Skip to main content

EU tariffs on China: a script written in Washington

Brussels is following the US’s lead in slapping punitive duties on China’s electric vehicles, sabotaging Europe’s climate goals and economic interests to appease Biden’s anti-Beijing crusade, writes CARLOS MARTINEZ

IN JUNE the EU notified Beijing that, following a nine-month investigation into alleged unfair state subsidies, it will impose new tariffs of up to 38 per cent on Chinese electric vehicles (EVs).

Given the existing 10 per cent tariff on car imports, this will mean Chinese EVs will be hit with tariffs of up to 48 per cent.

Germany, Sweden and Hungary have been vocal in opposing the move, with German Chancellor Olaf Scholz stating the obvious: “Isolation and illegal customs barriers ultimately just makes everything more expensive, and everyone poorer.”

Of course, this reflects the importance of the Chinese market for German car manufacturers, who will be hoping beyond hope that the authorities in Beijing haven’t been studying the Book of Exodus and thus are not minded to apply the principle of “an eye for an eye.”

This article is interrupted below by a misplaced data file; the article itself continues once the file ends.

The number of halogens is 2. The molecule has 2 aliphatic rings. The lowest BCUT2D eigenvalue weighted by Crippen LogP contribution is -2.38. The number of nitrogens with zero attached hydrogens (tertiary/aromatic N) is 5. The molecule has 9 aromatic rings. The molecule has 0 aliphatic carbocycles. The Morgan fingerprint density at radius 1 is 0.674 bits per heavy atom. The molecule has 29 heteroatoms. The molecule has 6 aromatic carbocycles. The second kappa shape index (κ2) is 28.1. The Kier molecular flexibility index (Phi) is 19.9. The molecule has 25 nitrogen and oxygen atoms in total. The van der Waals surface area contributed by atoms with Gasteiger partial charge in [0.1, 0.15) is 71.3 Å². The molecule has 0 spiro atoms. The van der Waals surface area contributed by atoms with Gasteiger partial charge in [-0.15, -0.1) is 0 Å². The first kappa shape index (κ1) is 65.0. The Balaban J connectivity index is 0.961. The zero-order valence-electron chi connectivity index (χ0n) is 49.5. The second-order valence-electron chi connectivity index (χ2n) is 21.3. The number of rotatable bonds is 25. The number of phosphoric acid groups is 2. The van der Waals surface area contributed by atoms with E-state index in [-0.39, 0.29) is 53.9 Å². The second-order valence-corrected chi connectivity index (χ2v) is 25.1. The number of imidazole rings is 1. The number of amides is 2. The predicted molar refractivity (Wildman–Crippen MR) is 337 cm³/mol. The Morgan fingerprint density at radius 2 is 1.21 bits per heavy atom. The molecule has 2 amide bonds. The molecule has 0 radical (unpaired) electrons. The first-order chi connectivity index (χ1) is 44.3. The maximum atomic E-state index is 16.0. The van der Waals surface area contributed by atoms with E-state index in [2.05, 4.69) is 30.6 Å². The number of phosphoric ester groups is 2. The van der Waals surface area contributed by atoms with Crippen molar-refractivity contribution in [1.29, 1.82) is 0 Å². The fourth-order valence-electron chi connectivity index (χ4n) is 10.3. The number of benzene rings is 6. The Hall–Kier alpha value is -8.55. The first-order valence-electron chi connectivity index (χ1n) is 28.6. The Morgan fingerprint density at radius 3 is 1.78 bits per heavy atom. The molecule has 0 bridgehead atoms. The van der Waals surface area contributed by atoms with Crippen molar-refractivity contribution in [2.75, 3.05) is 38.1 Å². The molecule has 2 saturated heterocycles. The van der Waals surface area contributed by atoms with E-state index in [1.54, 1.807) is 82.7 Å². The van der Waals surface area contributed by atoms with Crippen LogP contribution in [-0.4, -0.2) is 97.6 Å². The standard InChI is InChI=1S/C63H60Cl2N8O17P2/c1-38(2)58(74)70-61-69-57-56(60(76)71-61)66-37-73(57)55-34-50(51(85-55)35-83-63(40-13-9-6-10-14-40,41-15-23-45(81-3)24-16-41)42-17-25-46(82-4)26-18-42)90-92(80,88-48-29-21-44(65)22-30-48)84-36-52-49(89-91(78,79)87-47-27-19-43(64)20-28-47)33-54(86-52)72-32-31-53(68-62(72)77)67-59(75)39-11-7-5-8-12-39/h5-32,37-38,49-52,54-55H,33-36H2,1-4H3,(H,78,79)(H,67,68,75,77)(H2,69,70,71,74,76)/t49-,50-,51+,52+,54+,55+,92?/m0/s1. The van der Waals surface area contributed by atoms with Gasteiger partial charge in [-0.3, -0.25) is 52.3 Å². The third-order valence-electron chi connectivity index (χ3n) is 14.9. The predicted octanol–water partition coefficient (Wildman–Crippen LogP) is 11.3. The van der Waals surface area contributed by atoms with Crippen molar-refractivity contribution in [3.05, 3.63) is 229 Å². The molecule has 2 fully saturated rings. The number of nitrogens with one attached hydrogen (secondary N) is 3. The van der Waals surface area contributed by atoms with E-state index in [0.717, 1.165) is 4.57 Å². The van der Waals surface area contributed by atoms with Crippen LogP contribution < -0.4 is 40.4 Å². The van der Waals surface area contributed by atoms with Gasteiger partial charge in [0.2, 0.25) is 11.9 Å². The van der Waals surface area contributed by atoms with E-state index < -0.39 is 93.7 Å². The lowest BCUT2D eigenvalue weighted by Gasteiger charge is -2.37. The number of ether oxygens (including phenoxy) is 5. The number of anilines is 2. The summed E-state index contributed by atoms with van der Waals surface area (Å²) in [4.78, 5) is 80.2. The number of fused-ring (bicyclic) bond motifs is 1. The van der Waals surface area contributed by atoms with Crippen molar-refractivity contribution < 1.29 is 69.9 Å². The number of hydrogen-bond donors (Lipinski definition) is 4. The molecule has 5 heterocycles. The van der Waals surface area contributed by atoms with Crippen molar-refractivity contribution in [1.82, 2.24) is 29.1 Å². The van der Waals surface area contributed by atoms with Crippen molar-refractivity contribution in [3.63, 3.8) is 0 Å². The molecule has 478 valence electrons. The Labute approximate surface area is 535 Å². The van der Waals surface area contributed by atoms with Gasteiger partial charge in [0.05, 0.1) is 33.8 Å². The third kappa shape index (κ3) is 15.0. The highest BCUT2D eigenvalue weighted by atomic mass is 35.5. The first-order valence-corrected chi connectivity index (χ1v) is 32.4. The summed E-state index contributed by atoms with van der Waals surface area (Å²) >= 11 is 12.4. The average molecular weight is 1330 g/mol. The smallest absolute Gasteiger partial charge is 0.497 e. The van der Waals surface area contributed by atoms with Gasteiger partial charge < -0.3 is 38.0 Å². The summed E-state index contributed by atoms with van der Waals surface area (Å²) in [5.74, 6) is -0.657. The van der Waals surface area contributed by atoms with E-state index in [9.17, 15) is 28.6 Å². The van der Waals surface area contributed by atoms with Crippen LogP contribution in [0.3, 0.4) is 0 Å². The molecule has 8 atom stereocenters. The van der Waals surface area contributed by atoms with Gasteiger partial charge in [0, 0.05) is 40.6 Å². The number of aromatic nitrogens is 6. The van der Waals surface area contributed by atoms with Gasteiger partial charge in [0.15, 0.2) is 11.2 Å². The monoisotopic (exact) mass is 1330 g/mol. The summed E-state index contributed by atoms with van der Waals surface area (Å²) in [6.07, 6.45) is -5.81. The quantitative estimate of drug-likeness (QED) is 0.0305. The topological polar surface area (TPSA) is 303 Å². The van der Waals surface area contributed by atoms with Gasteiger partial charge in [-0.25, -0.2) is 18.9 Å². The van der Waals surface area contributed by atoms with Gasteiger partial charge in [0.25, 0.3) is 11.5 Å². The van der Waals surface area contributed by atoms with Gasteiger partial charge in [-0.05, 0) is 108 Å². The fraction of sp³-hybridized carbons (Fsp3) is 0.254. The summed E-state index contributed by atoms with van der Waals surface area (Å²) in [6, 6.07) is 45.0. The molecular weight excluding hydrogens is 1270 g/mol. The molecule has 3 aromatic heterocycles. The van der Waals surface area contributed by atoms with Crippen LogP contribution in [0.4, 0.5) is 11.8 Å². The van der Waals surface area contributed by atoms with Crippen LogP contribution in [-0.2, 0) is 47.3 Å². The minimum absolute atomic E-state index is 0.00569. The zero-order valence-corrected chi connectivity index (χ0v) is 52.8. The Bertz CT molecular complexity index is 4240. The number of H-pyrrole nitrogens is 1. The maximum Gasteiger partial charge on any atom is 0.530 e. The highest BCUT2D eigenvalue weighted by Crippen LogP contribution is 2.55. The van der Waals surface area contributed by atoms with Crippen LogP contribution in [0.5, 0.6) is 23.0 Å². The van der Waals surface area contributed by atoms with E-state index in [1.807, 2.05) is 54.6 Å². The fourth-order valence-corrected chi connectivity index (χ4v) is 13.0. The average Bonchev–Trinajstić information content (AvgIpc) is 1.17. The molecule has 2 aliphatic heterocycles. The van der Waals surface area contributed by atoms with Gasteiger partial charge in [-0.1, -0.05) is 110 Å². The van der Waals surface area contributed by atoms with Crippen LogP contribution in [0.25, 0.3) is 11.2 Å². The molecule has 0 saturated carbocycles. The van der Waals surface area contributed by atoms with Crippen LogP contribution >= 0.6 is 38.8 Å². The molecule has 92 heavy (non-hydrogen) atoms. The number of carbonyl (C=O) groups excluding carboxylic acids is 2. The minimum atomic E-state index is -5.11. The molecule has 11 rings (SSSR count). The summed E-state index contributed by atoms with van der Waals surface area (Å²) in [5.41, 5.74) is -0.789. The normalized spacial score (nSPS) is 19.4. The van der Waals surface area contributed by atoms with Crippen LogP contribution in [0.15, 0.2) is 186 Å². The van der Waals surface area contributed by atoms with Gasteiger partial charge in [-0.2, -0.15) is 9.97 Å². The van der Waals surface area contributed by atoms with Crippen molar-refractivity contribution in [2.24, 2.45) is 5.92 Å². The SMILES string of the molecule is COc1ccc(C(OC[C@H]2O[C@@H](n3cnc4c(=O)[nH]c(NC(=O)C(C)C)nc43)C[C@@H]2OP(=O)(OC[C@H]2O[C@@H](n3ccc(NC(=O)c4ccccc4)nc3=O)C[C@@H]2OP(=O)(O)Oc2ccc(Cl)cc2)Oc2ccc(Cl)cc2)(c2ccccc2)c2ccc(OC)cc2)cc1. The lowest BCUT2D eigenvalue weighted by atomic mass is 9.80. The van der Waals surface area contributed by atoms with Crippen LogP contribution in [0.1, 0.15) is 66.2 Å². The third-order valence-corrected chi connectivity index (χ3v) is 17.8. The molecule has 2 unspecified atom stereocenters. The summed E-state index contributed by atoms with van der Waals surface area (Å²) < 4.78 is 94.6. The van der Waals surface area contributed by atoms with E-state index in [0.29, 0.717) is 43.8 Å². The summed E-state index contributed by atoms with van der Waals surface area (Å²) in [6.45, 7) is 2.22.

BMW CEO Oliver Zipse commented: “The decision for additional import duties is the wrong way to go. The EU Commission is thus harming European companies and European interests.”

This sentiment was echoed by a spokesperson for Volkswagen: “The negative effects of this decision outweigh any potential benefits for the European and especially the German automotive industry.”

Indeed there seems to be little enthusiasm for these tariffs anywhere outside the White House. The Bloomberg editorial board argues that “tariffs won’t bring the EU prosperity” and that the increased price of EVs will decelerate Europe’s green transition.